4 Practical Steps for Delegating Content Strategy

Every company needs a media plan to coordinate your efforts and reduce wasted motion. And if you have a budget and no time, it might be time to delegate your media planning. But how? We’re gonna talk about exactly how to delegate your content planning, grow one of your staff and get success while you do it.

If you’re managing communication for your company, either as a brand manager, content strategist or marketing director, you’re publishing. Seth Godin famously claimed that every company is a publishing company, pointing to the need to understand ongoing communication to build and maintain momentum.

Knowing how to think about a media plan helps you to lead, but it doesn’t always get you down to the everyday. Now, here’s how to manage the work. It’s just an example. Add your own genius, experience or secret sauce.

Find the Right Person

It’s great to have someone with experience. But if you don’t, choose someone dependable, who knows what you’re trying to accomplish, who can use a spreadsheet, who isn’t afraid of numbers, who can understand the order of operations.

The hard part is someone who knows what you’re trying to accomplish. This is where your communication skills shine. Share with them a simple structure and let them build on it. Talk them through each one, asking them what they know about the topic.

Your goals is to get them all caught up with you. You want to avoid telling them they can do it how they want, and then, when they deliver, you add a bunch of new requirements. So get that all out of the way early.

Choose Your Mix

Give them a list of media channels to use to start. They can build on it later. But keep it simple for now. Maybe it’s just a blog post, building to some social media and a newsletter.

3 basic channels:

  • Blog: Here’s where you’re generating new ideas and showing off your expertise.
  • Newsletter: You want a media channel that you can build into an empire? A mailing list is what you want. The data you get from these is incredible.
  • A social media channel or two: A place where you can publicize your thoughts and build an audience.
  • Bonus: You need a place to send everyone. And this is usually a place you want them to land on your website. Maybe it’s your contact form or your mailing list signup. But you have to have something for them to do.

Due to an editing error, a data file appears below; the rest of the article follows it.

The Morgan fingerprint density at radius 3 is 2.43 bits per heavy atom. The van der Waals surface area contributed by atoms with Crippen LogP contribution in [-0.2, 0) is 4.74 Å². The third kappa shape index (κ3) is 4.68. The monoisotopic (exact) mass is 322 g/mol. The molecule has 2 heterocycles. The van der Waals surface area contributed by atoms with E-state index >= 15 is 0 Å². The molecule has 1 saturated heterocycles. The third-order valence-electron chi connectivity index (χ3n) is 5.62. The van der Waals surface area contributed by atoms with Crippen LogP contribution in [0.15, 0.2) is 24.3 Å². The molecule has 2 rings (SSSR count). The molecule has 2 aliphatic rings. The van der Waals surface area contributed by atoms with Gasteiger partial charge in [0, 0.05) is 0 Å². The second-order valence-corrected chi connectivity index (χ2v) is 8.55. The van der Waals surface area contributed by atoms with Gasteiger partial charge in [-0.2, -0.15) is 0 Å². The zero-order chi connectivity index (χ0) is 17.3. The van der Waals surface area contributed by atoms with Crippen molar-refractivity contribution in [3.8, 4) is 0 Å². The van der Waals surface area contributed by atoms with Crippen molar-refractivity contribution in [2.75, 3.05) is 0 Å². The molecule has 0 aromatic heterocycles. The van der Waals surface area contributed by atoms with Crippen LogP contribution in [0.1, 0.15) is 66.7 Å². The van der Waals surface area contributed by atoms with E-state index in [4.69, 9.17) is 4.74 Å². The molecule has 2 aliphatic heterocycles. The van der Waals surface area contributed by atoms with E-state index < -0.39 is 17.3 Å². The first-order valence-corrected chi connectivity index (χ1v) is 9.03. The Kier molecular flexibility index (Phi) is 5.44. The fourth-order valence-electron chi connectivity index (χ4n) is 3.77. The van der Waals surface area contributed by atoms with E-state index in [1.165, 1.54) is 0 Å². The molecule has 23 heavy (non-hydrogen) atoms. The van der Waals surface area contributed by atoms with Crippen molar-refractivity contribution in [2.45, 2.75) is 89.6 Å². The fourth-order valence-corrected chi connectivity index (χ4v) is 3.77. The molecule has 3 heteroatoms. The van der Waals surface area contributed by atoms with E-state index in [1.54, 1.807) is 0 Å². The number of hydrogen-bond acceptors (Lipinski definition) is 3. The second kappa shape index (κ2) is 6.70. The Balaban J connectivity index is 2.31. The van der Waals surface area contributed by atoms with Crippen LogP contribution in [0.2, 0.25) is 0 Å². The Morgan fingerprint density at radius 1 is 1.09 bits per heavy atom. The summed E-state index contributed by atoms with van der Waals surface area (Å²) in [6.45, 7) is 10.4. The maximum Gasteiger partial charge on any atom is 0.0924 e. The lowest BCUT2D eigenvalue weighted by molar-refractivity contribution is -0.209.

Get the Recommendation

Give them a week or a month to bring you their recommendation. Ask them for the following.

Channel Mix: What channels do they recommend?

Get them thinking beyond the list you gave them. Ask for one more media channel suggestion to get them thinking. Ask for a recommendation on whether to advertise paid or boost posts.

If they don’t show up with their recommendation or can’t explain it well, challenge them. It’s the only way they’ll know you’re serious about wanting both their contribution to the team and personal growth.

Budget: You’ve given them a budget. Now see how they’ve distributed it.

The first thing they need to know is what’s included in the budget. Man-hours? Printing? Or do you have internal printing resources? Let them know what they’re paying for from this budget and what’s already paid by overhead or other budgets.

Do you have prices for contractors or other vendors? Make sure they have those.

Then see what they’ve forgotten to account for or under/over-estimated. Other than the above, common things forgotten or under-estimated: project management costs to make sure everything stays on-track. Media placement, unless you’re doing that in-house. Comment below if there’s one we’re not thinking of.

Schedule: How have they laid out the media, given the budget you’ve provided.

Make sure things are spaced out intelligently. If they have a lot of things going out at times that seem sub-optimal, then ask them to find out what the best times of day/week are to send those things out. For example, it’s usually best not to ship a newsletter on a Monday or Friday because it’s just less likely to be read.

Measurement: How will they measure success?

Give them a lower boundary for how complicated it needs to be. Complication costs money. If nothing else, start them with some metrics that can be measured using Google Analytics or whatever analytics you’re currently using.

Delegation Makes You Go Further

So find the right person and give them time and the right guidance, and you’ll multiply yourself and keep your content on a good, effective tempo, getting your company’s genius and philosophy out there into the world.

Need help? Before you embark on this journey, consider your brand. Compelling content is great, but if your brand doesn’t earn their trust, it might compel them to get someone else to help them. At Resound, our system focuses on brand first, positioning you as the one who can help. Contact us to find out more.

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